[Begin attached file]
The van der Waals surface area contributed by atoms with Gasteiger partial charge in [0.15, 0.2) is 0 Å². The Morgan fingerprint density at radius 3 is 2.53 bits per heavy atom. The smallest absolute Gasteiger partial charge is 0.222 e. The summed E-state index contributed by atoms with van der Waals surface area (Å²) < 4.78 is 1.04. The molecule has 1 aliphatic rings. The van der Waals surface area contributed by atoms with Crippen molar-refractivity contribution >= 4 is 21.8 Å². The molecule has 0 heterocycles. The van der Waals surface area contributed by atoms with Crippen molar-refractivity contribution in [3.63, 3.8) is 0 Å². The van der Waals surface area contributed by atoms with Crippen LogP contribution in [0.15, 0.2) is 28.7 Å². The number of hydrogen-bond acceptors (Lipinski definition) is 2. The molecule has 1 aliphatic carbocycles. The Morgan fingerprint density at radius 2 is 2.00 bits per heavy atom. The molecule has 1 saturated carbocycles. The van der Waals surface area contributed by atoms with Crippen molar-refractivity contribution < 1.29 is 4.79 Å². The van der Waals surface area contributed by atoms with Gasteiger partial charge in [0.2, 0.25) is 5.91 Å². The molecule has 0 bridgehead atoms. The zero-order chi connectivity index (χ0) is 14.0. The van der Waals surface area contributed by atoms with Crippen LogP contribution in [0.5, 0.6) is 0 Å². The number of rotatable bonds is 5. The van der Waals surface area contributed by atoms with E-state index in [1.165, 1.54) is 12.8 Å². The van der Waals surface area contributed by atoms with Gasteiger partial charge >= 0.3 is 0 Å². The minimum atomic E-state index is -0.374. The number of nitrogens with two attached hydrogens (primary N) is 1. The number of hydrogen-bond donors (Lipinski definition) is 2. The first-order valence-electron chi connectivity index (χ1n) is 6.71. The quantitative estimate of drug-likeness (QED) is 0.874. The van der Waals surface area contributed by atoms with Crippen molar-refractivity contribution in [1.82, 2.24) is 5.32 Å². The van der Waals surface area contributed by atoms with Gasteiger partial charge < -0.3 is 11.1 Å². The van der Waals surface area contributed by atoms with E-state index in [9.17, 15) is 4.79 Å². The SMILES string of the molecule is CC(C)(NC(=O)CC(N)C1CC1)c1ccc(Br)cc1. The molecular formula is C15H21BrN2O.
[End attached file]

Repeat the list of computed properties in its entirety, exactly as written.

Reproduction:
The van der Waals surface area contributed by atoms with Gasteiger partial charge in [0.15, 0.2) is 0 Å². The Morgan fingerprint density at radius 3 is 2.53 bits per heavy atom. The smallest absolute Gasteiger partial charge is 0.222 e. The summed E-state index contributed by atoms with van der Waals surface area (Å²) < 4.78 is 1.04. The molecule has 1 aliphatic rings. The van der Waals surface area contributed by atoms with Crippen molar-refractivity contribution >= 4 is 21.8 Å². The molecule has 0 heterocycles. The van der Waals surface area contributed by atoms with Crippen molar-refractivity contribution in [3.63, 3.8) is 0 Å². The van der Waals surface area contributed by atoms with Crippen LogP contribution in [0.15, 0.2) is 28.7 Å². The number of hydrogen-bond acceptors (Lipinski definition) is 2. The molecule has 1 aliphatic carbocycles. The Morgan fingerprint density at radius 2 is 2.00 bits per heavy atom. The molecule has 1 saturated carbocycles. The van der Waals surface area contributed by atoms with Crippen molar-refractivity contribution < 1.29 is 4.79 Å². The van der Waals surface area contributed by atoms with Gasteiger partial charge in [0.2, 0.25) is 5.91 Å². The molecule has 0 bridgehead atoms. The zero-order chi connectivity index (χ0) is 14.0. The van der Waals surface area contributed by atoms with Crippen LogP contribution in [0.5, 0.6) is 0 Å². The number of rotatable bonds is 5. The van der Waals surface area contributed by atoms with E-state index in [1.165, 1.54) is 12.8 Å². The van der Waals surface area contributed by atoms with Gasteiger partial charge >= 0.3 is 0 Å². The minimum atomic E-state index is -0.374. The number of nitrogens with two attached hydrogens (primary N) is 1. The number of hydrogen-bond donors (Lipinski definition) is 2. The first-order valence-electron chi connectivity index (χ1n) is 6.71. The quantitative estimate of drug-likeness (QED) is 0.874. The van der Waals surface area contributed by atoms with Crippen molar-refractivity contribution in [1.82, 2.24) is 5.32 Å². The van der Waals surface area contributed by atoms with Gasteiger partial charge < -0.3 is 11.1 Å². The van der Waals surface area contributed by atoms with E-state index in [9.17, 15) is 4.79 Å². The SMILES string of the molecule is CC(C)(NC(=O)CC(N)C1CC1)c1ccc(Br)cc1. The molecular formula is C15H21BrN2O.